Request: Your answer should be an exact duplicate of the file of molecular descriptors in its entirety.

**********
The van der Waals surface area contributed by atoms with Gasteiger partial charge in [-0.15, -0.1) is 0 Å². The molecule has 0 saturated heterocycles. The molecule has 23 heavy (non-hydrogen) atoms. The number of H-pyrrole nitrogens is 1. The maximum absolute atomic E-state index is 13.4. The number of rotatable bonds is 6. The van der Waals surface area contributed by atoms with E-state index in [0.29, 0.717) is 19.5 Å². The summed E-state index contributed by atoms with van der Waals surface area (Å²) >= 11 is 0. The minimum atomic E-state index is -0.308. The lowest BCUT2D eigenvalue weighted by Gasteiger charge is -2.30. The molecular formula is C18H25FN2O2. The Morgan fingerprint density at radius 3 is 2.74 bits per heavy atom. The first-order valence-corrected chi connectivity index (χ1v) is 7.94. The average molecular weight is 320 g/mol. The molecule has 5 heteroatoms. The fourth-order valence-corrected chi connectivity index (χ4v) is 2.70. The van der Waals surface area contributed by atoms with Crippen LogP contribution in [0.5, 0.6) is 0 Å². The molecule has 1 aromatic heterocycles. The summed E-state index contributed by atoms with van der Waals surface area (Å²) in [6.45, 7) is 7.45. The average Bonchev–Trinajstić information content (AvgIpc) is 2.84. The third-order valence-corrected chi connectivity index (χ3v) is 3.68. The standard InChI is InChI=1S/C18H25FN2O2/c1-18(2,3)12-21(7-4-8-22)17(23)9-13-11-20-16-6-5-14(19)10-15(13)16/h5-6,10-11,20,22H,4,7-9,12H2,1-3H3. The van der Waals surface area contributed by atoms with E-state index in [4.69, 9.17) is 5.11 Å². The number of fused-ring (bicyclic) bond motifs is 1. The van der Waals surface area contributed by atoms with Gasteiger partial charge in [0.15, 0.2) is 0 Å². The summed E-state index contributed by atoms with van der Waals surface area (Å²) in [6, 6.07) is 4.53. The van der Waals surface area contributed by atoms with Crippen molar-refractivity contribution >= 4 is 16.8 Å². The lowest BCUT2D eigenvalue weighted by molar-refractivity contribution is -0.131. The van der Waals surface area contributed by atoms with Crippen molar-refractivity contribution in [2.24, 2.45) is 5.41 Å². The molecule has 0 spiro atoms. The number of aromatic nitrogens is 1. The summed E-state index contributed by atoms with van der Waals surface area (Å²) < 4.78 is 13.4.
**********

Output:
The van der Waals surface area contributed by atoms with Gasteiger partial charge in [-0.15, -0.1) is 0 Å². The molecule has 0 saturated heterocycles. The molecule has 23 heavy (non-hydrogen) atoms. The number of H-pyrrole nitrogens is 1. The maximum absolute atomic E-state index is 13.4. The number of rotatable bonds is 6. The van der Waals surface area contributed by atoms with E-state index in [0.29, 0.717) is 19.5 Å². The summed E-state index contributed by atoms with van der Waals surface area (Å²) >= 11 is 0. The minimum atomic E-state index is -0.308. The lowest BCUT2D eigenvalue weighted by Gasteiger charge is -2.30. The molecular formula is C18H25FN2O2. The Morgan fingerprint density at radius 3 is 2.74 bits per heavy atom. The first-order valence-corrected chi connectivity index (χ1v) is 7.94. The average molecular weight is 320 g/mol. The molecule has 5 heteroatoms. The fourth-order valence-corrected chi connectivity index (χ4v) is 2.70. The van der Waals surface area contributed by atoms with Crippen LogP contribution in [0.5, 0.6) is 0 Å². The molecule has 1 aromatic heterocycles. The summed E-state index contributed by atoms with van der Waals surface area (Å²) in [6.45, 7) is 7.45. The average Bonchev–Trinajstić information content (AvgIpc) is 2.84. The third-order valence-corrected chi connectivity index (χ3v) is 3.68. The standard InChI is InChI=1S/C18H25FN2O2/c1-18(2,3)12-21(7-4-8-22)17(23)9-13-11-20-16-6-5-14(19)10-15(13)16/h5-6,10-11,20,22H,4,7-9,12H2,1-3H3. The van der Waals surface area contributed by atoms with E-state index in [4.69, 9.17) is 5.11 Å². The number of fused-ring (bicyclic) bond motifs is 1. The van der Waals surface area contributed by atoms with Gasteiger partial charge in [0.15, 0.2) is 0 Å². The summed E-state index contributed by atoms with van der Waals surface area (Å²) in [6, 6.07) is 4.53. The van der Waals surface area contributed by atoms with Crippen molar-refractivity contribution >= 4 is 16.8 Å². The lowest BCUT2D eigenvalue weighted by molar-refractivity contribution is -0.131. The van der Waals surface area contributed by atoms with Crippen molar-refractivity contribution in [2.24, 2.45) is 5.41 Å². The molecule has 0 spiro atoms. The number of aromatic nitrogens is 1. The summed E-state index contributed by atoms with van der Waals surface area (Å²) < 4.78 is 13.4.